OpenSky has snagged Michael Schnapf, former SVP of Product and Technology at GSI Commerce, as its CTO. That’s on top of adding Simon Black, formerly of Eddie Bauer and HSN, as its head of merchandizing last week.

The 10-month old e-commerce company has amassed 1.3 million users who buy half a million dollars worth of merchandize each week from 100 celebrity and guest “sellers.” This month OpenSky was named Fast Company’s 49th most innovative company.

OpenSky, based in New York, is up to 83 employees. It operates on what I think are some exciting tenets of social shopping.

For one, it’s set up so that browsers mimic a bricks-and-mortar store that personalizes itself to each user. Rather than look at items based on category (women’s/shoes/home), users follow celebrities and influencers who have individual shops filled with curated merchandize. They suggest items through a Twitter-like stream of content that includes editorial like video and how-to guides. It’s in line with the “content company with sales” definition Sarah has hit on with Fab.com and Jetsetter.

It’s personalized and it aims to delight through discovery. The site doesn’t even have a search box, which Caplan says creates a more female-friendly experience that allows women discover new products tailored to their interests, rather than barreling into a store with a list of items and getting out as quickly as possible.

OpenSky’s social layer goes beyond that of Fab’s or Jetsetter’s. There’s the ability to connect with sellers like Martha Stewart or Bobby Flay–8.5 million connections have been made thus far. But there’s also Facebook connect, which 40% of members are using to communicate with friends within OpenSky’s site and in their Facebook feeds. There is a “love” function similar to Facebook’s “like” function, which acts as a wish list for users. CEO John Caplan says users that “love” more tend to shop more. In several weeks, the company will make users’ profiles public, so their “loves,” follows and other actions will be shown and shared.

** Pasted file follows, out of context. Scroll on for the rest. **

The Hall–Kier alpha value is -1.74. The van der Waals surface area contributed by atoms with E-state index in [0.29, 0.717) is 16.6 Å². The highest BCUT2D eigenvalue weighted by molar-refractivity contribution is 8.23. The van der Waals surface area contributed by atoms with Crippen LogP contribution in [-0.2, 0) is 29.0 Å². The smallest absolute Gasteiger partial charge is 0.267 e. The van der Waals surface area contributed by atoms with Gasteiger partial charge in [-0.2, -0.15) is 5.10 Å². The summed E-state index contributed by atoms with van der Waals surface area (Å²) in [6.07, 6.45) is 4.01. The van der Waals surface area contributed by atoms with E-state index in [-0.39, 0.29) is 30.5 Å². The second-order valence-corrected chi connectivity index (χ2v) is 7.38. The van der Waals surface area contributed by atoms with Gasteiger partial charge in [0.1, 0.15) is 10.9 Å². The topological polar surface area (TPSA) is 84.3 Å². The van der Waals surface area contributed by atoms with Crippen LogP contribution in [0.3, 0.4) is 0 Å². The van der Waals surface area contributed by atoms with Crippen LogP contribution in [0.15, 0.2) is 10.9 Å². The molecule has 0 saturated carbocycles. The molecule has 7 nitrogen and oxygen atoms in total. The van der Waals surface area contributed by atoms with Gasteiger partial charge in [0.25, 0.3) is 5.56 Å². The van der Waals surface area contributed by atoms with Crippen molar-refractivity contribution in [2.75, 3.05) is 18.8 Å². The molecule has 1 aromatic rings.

It seems to be working–only 4% of OpenSky purchases have been returned and 85% of the company’s sales in the past six weeks have been from repeat customers. My only initial complaint about OpenSky was that the site’s emails from sellers were too frequent; Caplan said the company has switched its email management provider and has found a more suitable volume for users.

Schnapf will lead OpenSky’s efforts to implement more direct engagement tools for its sellers to push special promotions, content and merchandize within the OpenSky system.